Police: Beware of Bucs-Patriots game ticket scams

- Tampa police are warning football fans about potential counterfeit ticket scams ahead of tonight's sold out Bucs-Patriots game.

Although police said it has not received specific reports of counterfeit tickets, the highly anticipated match-up creates an enticing opportunity for ticket scammers.

To avoid buying a counterfeit ticket, TPD is urging fans to follow these safety tips:
- Buy tickets from reputable sellers; sites like Ticketmaster's resale site and StubHub guarantee the tickets you're buying are the real deal. You'll pay a premium for the service, but it's worth not ending up with fake tickets.
- If you are going to buy from a private seller, arrange to meet the seller at a police department or a public place with surveillance cameras.
- Use your smart phone to take a photo of the seller's ID or a photo of the tag on their car.

Fans attending the game should also be aware that PDF printed paper tickets will not be accepted. Each guest attending a Buccaneer game will need a mobile ticket or printed ticket on ticket stock. Tickets can be stored on mobile devices and scanned at the gates.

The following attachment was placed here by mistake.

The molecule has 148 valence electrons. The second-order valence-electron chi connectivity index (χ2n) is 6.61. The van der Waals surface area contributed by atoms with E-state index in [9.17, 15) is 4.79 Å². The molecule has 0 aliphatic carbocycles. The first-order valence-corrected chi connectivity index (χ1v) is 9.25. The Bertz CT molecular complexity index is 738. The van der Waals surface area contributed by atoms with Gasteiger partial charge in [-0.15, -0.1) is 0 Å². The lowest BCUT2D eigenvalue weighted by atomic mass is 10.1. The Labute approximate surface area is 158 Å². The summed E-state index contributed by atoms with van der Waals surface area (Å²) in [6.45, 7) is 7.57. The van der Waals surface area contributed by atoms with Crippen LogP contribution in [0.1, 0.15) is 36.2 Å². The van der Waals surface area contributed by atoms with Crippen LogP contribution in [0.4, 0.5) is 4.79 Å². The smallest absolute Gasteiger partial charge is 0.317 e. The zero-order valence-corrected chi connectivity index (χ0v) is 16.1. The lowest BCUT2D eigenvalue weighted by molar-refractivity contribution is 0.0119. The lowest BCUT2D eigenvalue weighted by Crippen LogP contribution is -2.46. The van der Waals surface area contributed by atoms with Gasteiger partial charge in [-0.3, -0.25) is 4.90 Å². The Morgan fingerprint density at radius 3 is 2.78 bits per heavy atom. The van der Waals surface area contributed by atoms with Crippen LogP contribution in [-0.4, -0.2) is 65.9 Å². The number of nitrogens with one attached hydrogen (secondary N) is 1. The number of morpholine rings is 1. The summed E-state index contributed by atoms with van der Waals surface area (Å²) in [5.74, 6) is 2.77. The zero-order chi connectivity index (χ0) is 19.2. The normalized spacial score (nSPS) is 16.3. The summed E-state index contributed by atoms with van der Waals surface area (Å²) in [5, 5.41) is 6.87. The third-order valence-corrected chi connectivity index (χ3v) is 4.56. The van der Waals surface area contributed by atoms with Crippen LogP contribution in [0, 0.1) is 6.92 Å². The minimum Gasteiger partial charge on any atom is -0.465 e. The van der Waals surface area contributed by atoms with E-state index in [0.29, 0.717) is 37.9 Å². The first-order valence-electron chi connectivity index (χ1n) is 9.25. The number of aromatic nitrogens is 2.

If you arrive at the stadium and need a paper ticket, head to the Will Call gates. The ticket office and will call windows are located in the South Plaza, which is located between gates C and D, near Tampa Bay Boulevard.

If you are the victim of a scam, contact the Tampa Police Department at (813) 231-6130 with information that could help police catch the scammers.

Up Next:


Up Next

  • Police: Beware of Bucs-Patriots game ticket scams
  • Donaldsons placed under house arrest
  • Largo police ask for tips in deadly hit-and-run
  • Legoland cleared after "concerning message"
  • FOUND: Florida Polytechnic University student missing since Monday
  • Forecast: Warm-weather streak continues
  • Homeowner shoots home invasion suspect
  • Sheriff proposes armed security to protect schools
  • Dade City man trains for 30-mile run to celebrate 85-pound weight loss
  • Tampa comedian kept homelessness secret as a teen